Barred owls are now being killed by wildlife conservation experts so that Northern spotted owls, considered an endangered species, can be saved from extinction.
The measure may sound strange, but it was considered imperative by scientists such as Dr. Lowell Diller, senior biologist at the Simpson Timber Company and expert in spotted owl ecology at Humboldt State University.
So far, Diller has harvested around 100 barred owls, while venturing through the forests from Del Norte and Humboldt county.
Barred owls, also known as hoot owls or eight hooters, usually have brown eyes, a yellow beak, gray-brown speckled wings, as well as distinctive dark vertical streaks on their underside.
They can also be recognized by their unusual vocalizations, which tend to be quite loud especially during the night, and consist of 8 hoots marked by a decline in pitch.
Barred owls are native to the eastern part of North America, having broadened their territory westwards, past the Mississippi river at the beginning of the 20th century.
The avian creatures are now treated as an invasive species, due to the fact that they tend to out-compete northern spotted owls, which normally inhabit Washington, California, British Columbia and Oregon.
In fact, in some areas where the two types of owls have been co-existing, the number of northern spotted owls has dwindled by approximately 12% per year, despite extensive conservation efforts, meant to protect the birds’ habitat.
Barred owls have a much more threatening appearance than their counterparts from the Pacific Northwest, being significantly larger. They are also known to be more capable of adjusting to their surroundings, more belligerent and more efficient when it comes to foraging for food.
Barred owls sometimes destroy the nests built by northern spotted owls, or even turn into predators, attacking and even wiping out many of their smaller and more vulnerable cousins.
Sometimes, barred owls and northern spotted owls may mate together, producing “botted owls” or “sparred owls”. However, that happens very rarely, and is not believed to represent a threat as significant as that posed by the constant tug of war between the two species, triggered by the never-ending quest for food and new nesting grounds.
So as to counter this alarming trend, in 2007, it was revealed that the U.S. Fish and Wildlife Service was launching an initiative whereby barred owls would be hunted in several small timberland areas where spotted owls are being outnumbered.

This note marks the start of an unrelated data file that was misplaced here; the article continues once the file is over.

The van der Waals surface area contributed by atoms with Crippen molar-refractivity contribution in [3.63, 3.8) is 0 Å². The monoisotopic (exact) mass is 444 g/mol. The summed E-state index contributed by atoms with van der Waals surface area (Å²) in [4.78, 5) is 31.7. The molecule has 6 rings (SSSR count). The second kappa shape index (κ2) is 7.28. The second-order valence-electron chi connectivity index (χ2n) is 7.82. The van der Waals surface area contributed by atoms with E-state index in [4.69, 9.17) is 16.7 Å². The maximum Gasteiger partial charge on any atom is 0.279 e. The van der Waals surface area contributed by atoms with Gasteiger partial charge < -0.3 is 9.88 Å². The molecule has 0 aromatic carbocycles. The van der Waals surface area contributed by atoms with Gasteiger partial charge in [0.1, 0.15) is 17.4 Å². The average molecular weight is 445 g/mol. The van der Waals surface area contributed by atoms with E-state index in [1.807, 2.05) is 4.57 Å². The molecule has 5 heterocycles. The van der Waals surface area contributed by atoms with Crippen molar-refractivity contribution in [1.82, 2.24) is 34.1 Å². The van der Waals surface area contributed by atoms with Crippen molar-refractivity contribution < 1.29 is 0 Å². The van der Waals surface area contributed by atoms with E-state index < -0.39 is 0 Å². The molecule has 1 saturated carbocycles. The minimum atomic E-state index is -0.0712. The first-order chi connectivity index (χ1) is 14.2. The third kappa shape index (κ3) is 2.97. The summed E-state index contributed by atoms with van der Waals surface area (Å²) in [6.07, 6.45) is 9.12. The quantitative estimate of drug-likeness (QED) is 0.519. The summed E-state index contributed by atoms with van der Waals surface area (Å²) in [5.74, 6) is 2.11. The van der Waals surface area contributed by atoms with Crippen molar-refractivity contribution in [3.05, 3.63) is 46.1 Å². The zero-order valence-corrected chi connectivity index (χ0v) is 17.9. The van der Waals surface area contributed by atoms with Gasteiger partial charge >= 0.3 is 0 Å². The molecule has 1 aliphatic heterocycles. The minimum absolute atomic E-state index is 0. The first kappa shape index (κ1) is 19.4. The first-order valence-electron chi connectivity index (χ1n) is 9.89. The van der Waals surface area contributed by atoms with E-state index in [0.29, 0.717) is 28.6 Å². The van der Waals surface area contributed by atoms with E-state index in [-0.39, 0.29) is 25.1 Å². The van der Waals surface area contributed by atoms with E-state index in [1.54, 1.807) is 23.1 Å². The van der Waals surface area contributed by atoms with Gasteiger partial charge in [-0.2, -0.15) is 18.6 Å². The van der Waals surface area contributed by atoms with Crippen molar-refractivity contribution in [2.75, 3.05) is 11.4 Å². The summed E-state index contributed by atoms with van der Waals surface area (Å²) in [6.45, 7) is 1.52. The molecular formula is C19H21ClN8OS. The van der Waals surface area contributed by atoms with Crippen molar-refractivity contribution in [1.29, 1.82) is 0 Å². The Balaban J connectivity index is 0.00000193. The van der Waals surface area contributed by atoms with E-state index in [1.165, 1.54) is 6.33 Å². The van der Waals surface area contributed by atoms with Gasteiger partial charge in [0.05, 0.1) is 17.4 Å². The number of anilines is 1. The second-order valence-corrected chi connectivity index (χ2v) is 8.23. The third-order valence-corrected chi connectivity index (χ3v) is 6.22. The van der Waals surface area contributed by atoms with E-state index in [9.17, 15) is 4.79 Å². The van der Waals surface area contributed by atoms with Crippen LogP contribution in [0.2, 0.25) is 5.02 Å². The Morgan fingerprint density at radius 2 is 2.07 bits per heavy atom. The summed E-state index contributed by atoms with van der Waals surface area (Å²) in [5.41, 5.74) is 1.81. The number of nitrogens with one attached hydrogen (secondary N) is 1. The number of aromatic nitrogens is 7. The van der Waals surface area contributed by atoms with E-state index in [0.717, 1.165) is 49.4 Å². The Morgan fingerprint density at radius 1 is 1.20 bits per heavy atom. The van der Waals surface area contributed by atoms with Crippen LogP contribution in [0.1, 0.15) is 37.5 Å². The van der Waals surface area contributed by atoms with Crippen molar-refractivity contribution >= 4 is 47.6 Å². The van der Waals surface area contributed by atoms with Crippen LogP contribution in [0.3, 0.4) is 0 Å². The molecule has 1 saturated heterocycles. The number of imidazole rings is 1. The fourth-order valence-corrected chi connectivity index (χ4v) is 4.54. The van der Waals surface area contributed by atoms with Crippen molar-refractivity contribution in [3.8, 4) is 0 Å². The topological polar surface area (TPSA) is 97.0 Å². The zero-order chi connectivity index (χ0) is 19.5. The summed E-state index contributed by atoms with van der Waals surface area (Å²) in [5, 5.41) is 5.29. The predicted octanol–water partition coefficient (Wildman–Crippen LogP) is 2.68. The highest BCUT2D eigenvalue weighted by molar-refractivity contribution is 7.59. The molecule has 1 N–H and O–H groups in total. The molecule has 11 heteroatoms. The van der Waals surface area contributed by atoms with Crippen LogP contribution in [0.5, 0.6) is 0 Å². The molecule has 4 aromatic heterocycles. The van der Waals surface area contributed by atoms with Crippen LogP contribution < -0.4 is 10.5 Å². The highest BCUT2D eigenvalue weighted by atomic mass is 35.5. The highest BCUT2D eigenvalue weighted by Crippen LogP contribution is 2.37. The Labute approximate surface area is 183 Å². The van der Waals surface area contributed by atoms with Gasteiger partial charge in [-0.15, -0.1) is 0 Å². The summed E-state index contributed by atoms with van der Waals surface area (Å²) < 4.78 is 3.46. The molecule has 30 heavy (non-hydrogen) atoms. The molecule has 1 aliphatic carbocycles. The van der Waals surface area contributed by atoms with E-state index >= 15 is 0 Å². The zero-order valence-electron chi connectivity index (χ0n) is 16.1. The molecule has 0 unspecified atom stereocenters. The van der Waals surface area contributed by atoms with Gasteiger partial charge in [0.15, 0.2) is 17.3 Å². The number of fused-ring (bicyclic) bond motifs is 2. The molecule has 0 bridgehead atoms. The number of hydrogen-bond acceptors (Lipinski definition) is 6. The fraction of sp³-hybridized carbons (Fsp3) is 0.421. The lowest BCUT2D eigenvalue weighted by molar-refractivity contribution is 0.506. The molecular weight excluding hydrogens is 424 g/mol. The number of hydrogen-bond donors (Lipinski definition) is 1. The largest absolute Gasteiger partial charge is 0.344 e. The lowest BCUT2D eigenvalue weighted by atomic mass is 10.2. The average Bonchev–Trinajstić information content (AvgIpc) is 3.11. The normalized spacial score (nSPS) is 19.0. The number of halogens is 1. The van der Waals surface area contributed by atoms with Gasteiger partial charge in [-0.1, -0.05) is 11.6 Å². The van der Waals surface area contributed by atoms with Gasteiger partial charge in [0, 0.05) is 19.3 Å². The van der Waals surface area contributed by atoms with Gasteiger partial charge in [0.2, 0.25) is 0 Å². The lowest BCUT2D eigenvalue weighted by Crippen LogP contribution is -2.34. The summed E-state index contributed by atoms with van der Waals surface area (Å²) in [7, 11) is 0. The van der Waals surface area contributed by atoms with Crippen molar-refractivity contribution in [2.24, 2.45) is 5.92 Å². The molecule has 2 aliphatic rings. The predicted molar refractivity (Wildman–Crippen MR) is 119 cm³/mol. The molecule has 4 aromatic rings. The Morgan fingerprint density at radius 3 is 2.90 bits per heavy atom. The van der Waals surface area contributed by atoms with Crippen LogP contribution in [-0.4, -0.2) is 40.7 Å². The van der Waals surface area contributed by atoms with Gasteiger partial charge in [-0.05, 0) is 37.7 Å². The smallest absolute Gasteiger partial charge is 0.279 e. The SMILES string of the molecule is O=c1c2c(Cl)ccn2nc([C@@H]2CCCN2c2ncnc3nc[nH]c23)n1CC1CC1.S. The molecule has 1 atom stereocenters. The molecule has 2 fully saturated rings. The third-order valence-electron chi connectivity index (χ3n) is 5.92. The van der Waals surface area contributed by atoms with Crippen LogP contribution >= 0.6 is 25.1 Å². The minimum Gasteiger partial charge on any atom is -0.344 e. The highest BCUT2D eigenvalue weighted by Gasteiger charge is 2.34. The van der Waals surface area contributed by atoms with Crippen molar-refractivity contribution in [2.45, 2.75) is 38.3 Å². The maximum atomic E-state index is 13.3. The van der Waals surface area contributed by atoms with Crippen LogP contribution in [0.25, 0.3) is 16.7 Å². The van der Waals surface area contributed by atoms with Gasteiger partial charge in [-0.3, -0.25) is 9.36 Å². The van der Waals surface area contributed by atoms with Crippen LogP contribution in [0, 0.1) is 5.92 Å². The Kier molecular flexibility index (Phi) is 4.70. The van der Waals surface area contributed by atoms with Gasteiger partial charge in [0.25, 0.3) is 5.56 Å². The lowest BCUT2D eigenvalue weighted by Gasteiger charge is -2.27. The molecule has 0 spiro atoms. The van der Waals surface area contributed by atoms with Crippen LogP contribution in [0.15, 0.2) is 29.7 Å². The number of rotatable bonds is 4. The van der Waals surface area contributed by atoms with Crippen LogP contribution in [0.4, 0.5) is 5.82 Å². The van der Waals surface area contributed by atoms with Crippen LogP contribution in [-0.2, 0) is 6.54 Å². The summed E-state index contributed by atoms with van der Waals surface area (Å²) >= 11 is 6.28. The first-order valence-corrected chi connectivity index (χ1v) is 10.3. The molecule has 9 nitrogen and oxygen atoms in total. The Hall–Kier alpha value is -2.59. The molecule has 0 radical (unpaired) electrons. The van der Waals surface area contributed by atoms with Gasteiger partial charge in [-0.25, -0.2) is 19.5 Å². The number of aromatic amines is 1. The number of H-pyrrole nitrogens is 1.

It was hoped that this type of population control would pay off, and allow threatened owls to make a much-need recovery. Diller is just one of the many biologists actively taking part in the barred owl management program, meant to stop the expansion of this invasive species.
Apparently, the measures, which he has implemented ever since 2009, have indeed paid off, and northern barred owls experienced a resurgence in places where their adversaries have been wiped out.
The results have even been detailed in a scientific paper which will soon be featured in 2 journals published by the Wildlife Society: Wildlife Monographs and the Journal of Wildlife Management.
As explained by Diller, population control is especially important nowadays, given that barred owls have also widened their breeding grounds southwards, approaching San Francisco.
They currently represent a threat not just to northern spotted owls, but also to other species such as the California spotted owl, normally found in the forests from the western and central part of Sierra Nevada.
Meanwhile, wildlife advocates have been condemning the measures as abusive and unnecessary cruel, Andrea Jones from the National Audubon Society arguing that the only reason why the two owl species have been forced to compete with each other is because habitat loss has persisted unabated.
According to Shawn Cantrell, program director at Defenders of Wildlife, more emphasis should be placed on curbing unsustainable logging, mining and ranching, which have severely reduced the territories occupied by barred owls and their more endangered counterparts.
Image Source: Flickr